National healthcare is resting in the ICU
As many of you are aware, the crisis of the day is health care. Specifically, it looks like every person who has a microphone, with the possible exception of Tim Hardaway, wants to talk about fixing health care in this country. They all have ideas, and it looks to me like everyone’s idea stinks.
One favorite that seems to be gaining steam among policy makers is universal health care. This is a government-run health insurance scheme that would allow the government to control how the health insurance system works. There are, of course, advantages to this system. It would potentially lower the cost of health care for many. It would almost certainly provide health care to some at no cost. It would also go a long way toward standardizing prices for medical care across the country.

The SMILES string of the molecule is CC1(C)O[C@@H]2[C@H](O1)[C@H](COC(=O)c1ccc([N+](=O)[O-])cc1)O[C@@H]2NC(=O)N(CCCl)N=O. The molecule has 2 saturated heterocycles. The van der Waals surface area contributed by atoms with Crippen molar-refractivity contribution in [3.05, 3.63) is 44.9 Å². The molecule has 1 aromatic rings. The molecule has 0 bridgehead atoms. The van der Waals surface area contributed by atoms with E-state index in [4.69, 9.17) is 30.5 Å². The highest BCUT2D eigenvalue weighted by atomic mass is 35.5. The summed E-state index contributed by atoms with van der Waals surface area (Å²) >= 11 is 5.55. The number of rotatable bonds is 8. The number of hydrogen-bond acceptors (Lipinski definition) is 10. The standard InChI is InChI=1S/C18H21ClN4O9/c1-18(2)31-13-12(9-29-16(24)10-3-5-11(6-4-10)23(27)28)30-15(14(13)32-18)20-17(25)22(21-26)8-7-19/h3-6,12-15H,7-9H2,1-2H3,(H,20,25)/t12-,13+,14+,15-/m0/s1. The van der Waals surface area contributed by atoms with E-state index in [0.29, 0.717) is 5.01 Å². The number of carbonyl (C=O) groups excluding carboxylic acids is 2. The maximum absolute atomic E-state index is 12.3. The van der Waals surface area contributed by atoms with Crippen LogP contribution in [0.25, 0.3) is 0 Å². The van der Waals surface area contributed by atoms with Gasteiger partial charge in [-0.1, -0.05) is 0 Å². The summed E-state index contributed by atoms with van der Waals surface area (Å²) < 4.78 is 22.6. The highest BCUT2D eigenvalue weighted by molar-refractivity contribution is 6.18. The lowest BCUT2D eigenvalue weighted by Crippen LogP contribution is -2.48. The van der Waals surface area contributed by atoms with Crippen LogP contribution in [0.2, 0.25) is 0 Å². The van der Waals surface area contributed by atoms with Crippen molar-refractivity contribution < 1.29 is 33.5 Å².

It also has some major drawbacks. Many people would be forced to pay more than they currently do for health care. It’s not possible to get something for nothing, and although the system would have bargaining power, that power would not be unlimited. It’s difficult to bargain a lot when the other party knows what you are going to buy. In this system, the government is committed to purchase insurance from somewhere. That is, unless (this is scary) they set up a fund and attempt to self-insure the health care of Americans (for more on why this is scary, see Social Security). Another problem with this is it eliminates choice for Americans. It, like Social Security, forces many Americans into a system they’d just as soon steer clear of.
A second option is to require employers to provide health insurance for all employees. Wal-Mart has been the subject of some state statutes in this vein and has been successful in litigation getting at least one statute in Maryland struck down. That victory, though, wouldn’t have any real effect on the ability of the federal government to regulate corporations in such a way that would require them to provide health care to their employees. Again, though, this system would just pass the buck. When you require a corporation to do something, you are passing the cost in one of two ways: